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Publication numberUS7256438 B2
Publication typeGrant
Application numberUS 10/862,405
Publication dateAug 14, 2007
Filing dateJun 8, 2004
Priority dateJun 8, 2004
Fee statusPaid
Also published asCN1707813A, EP1708265A2, US20050269619
Publication number10862405, 862405, US 7256438 B2, US 7256438B2, US-B2-7256438, US7256438 B2, US7256438B2
InventorsJoseph S. Shor, Eduardo Maayan, Yoram Betser
Original AssigneeSaifun Semiconductors Ltd
Export CitationBiBTeX, EndNote, RefMan
External Links: USPTO, USPTO Assignment, Espacenet
MOS capacitor with reduced parasitic capacitance
US 7256438 B2
Abstract
A capacitor including a first active layer capacitively coupled to a second active layer, the second active layer being capacitively coupled to a third layer, the third layer being capacitively coupled to a fourth layer, wherein an anode of the capacitor is connected to one of the first and second active layers, and a cathode of the capacitor is connected to the other one of the first and second active layers, and wherein the third layer is left floating. The fourth layer may be connected to a supply voltage, such as but not limited to, ground.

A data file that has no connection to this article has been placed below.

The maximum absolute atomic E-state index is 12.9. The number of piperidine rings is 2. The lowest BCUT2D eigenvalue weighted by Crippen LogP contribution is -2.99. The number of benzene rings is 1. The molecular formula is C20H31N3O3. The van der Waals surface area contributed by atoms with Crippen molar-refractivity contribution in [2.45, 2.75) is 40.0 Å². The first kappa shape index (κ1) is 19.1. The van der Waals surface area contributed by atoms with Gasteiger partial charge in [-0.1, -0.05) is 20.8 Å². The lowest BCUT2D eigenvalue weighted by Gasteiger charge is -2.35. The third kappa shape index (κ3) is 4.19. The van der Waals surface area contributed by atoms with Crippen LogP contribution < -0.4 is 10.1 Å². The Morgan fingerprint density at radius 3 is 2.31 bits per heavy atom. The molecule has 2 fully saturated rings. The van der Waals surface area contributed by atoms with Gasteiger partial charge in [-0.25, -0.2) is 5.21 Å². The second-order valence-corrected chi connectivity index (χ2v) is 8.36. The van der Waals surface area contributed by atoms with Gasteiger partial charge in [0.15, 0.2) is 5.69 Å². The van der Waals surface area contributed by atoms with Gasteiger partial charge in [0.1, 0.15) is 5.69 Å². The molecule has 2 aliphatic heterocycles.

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Claims(3)
1. A charge pump capacitor comprising: a first active layer capacitively coupled to a second active layer, said second active layer being capacitively coupled to a third layer, said third layer being capacitively coupled to a fourth layer, wherein an anode of the capacitor is connected to one of said first and second active layers, and a cathode of the capacitor is connected to the other one of said first and second active layers, and wherein the capacitor is connected to a charge pump stage, the anode of the capacitor is connected to a drain of a charge transfer transistor of said charge pump stage, the cathode of the capacitor is connected to a clock signal of said charge pump stage, and said third layer is connected to a voltage.
2. The capacitor according to claim 1, wherein said third layer is connected to a refresh voltage.
3. The capacitor according to claim 1, wherein said third layer is connected to a pump output of said charge pump stage.
Description
FIELD OF THE INVENTION

The present invention relates generally to MOS (metal oxide semiconductor) capacitors used in analog circuits, such as charge pumps, voltage regulators, amplifiers etc., and particularly to a method and apparatus to reduce parasitic capacitances in such capacitors.